What is biblical love? How did Jesus define it? “Greater love hath no man than this, that he lays down his life for his friend.”Love is sacrifice. “If you love me you will keep my commandments.” Love is faithfulness. He commands us to love our neighbor and then He gives the parable of the Good Samaritan. Love is action.

I was following a debate on line about immigration laws and the mass of immigrants that are making their way through Mexico towards the United States. As folks were lining up on either side of the debate someone commented to a person who was pro open borders, “Please post your address because they will need a place to stay when they get here.”I’m bring this up not to make a political statement or to take a side. My point is that this comment goes right to the distinction between love as a feeling and love as action. Too many think that expressing a feeling of compassion goes far enough. No doubt the priest who passed by the man in Jesus’ parable who had been beaten and robbed offered up a prayer for him. But it was the Good Samaritan who rolled up his sleeve and got his hands dirty that truly expressed love.

Earlier this year we had a team of folks go to Puerto Rico to help them rebuild after the devastating hurricane.  One of our members was so moved by what he saw there that he has gone back almost weekly to organize teams of builders to get the homes of the poor habitable. He has done this on his own dime. He did not come to the Vestry for support. He did not form a committee because they would still be talking about what to do. He didn’t get on Facebook and complain that the government is not doing enough to help these folks. He rolled up his sleeves like the Good Samaritan and love was evidenced by his self sacrifice, his faithfulness and his action. Immature love says, “Somebody needs to do something.” Mature love says “I’ve got this”and then does it.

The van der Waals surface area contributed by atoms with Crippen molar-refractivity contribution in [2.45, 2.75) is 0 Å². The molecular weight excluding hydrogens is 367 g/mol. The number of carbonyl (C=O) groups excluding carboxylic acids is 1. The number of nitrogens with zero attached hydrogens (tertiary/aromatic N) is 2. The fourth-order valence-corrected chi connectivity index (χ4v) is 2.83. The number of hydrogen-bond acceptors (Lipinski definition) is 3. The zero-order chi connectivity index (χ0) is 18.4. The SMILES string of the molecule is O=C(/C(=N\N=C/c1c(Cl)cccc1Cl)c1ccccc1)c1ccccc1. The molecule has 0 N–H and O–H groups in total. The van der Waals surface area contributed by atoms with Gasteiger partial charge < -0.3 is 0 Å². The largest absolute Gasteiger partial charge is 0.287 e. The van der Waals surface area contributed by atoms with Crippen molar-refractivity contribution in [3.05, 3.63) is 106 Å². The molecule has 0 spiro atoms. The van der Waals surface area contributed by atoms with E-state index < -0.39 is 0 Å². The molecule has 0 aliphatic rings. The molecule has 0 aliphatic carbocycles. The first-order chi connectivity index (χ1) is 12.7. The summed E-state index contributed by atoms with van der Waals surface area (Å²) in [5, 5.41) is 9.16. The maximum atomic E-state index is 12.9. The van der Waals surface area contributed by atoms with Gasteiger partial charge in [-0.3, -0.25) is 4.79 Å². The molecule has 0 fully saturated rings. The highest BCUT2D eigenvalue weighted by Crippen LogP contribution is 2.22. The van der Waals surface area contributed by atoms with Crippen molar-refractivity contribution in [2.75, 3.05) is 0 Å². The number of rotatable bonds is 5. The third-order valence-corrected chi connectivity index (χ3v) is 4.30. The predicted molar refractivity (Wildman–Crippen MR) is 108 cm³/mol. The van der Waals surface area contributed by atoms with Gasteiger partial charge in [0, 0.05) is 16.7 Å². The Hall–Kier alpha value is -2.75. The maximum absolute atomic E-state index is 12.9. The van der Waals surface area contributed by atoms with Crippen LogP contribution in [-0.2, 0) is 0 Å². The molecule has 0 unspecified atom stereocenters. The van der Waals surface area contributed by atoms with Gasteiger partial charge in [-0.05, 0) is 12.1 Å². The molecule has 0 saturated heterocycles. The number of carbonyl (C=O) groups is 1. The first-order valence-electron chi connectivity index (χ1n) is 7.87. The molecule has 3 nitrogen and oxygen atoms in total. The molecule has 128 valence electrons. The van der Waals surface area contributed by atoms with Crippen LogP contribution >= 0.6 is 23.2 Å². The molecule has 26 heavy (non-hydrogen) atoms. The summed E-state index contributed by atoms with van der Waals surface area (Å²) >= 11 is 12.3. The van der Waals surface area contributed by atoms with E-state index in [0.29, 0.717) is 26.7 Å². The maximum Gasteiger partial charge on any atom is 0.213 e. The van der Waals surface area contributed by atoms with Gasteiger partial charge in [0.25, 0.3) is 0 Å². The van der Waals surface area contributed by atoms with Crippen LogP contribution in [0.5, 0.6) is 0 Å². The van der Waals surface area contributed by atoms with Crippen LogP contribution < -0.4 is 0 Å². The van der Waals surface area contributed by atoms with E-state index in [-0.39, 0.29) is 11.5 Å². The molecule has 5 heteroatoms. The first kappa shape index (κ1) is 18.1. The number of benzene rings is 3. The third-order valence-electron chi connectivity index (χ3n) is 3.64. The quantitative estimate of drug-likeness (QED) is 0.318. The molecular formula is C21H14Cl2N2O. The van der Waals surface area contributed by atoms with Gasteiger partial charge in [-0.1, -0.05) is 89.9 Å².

By the grace of God we have been given some great models, like Pastor Chan and the brother that I just mentioned, to challenge us to ask ourselves some hard questions. Let’s set our hearts to move from student to teacher, from milk to meat. Let’s commit to deepening our walk in the kingdom by growing in faith, hope and love. And the greatest of these……….Amen.